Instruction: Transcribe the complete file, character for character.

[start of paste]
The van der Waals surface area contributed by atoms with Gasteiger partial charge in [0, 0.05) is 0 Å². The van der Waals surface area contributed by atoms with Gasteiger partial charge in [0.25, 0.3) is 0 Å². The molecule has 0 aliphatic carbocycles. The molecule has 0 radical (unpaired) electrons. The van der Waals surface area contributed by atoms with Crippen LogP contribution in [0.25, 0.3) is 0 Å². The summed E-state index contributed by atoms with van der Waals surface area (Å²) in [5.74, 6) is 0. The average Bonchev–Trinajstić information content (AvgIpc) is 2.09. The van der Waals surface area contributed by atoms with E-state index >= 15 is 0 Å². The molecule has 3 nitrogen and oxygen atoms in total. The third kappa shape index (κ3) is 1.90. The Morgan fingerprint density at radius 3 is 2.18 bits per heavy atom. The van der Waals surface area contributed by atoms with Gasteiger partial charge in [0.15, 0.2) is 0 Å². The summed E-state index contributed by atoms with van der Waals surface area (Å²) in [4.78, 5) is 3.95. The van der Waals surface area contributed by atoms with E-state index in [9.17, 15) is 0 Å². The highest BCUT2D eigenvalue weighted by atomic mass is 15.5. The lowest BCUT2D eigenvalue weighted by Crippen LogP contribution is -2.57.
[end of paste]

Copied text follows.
The van der Waals surface area contributed by atoms with Gasteiger partial charge in [0, 0.05) is 0 Å². The van der Waals surface area contributed by atoms with Gasteiger partial charge in [0.25, 0.3) is 0 Å². The molecule has 0 aliphatic carbocycles. The molecule has 0 radical (unpaired) electrons. The van der Waals surface area contributed by atoms with Crippen LogP contribution in [0.25, 0.3) is 0 Å². The summed E-state index contributed by atoms with van der Waals surface area (Å²) in [5.74, 6) is 0. The average Bonchev–Trinajstić information content (AvgIpc) is 2.09. The van der Waals surface area contributed by atoms with E-state index >= 15 is 0 Å². The molecule has 3 nitrogen and oxygen atoms in total. The third kappa shape index (κ3) is 1.90. The Morgan fingerprint density at radius 3 is 2.18 bits per heavy atom. The van der Waals surface area contributed by atoms with Gasteiger partial charge in [0.15, 0.2) is 0 Å². The summed E-state index contributed by atoms with van der Waals surface area (Å²) in [4.78, 5) is 3.95. The van der Waals surface area contributed by atoms with E-state index in [9.17, 15) is 0 Å². The highest BCUT2D eigenvalue weighted by atomic mass is 15.5. The lowest BCUT2D eigenvalue weighted by Crippen LogP contribution is -2.57.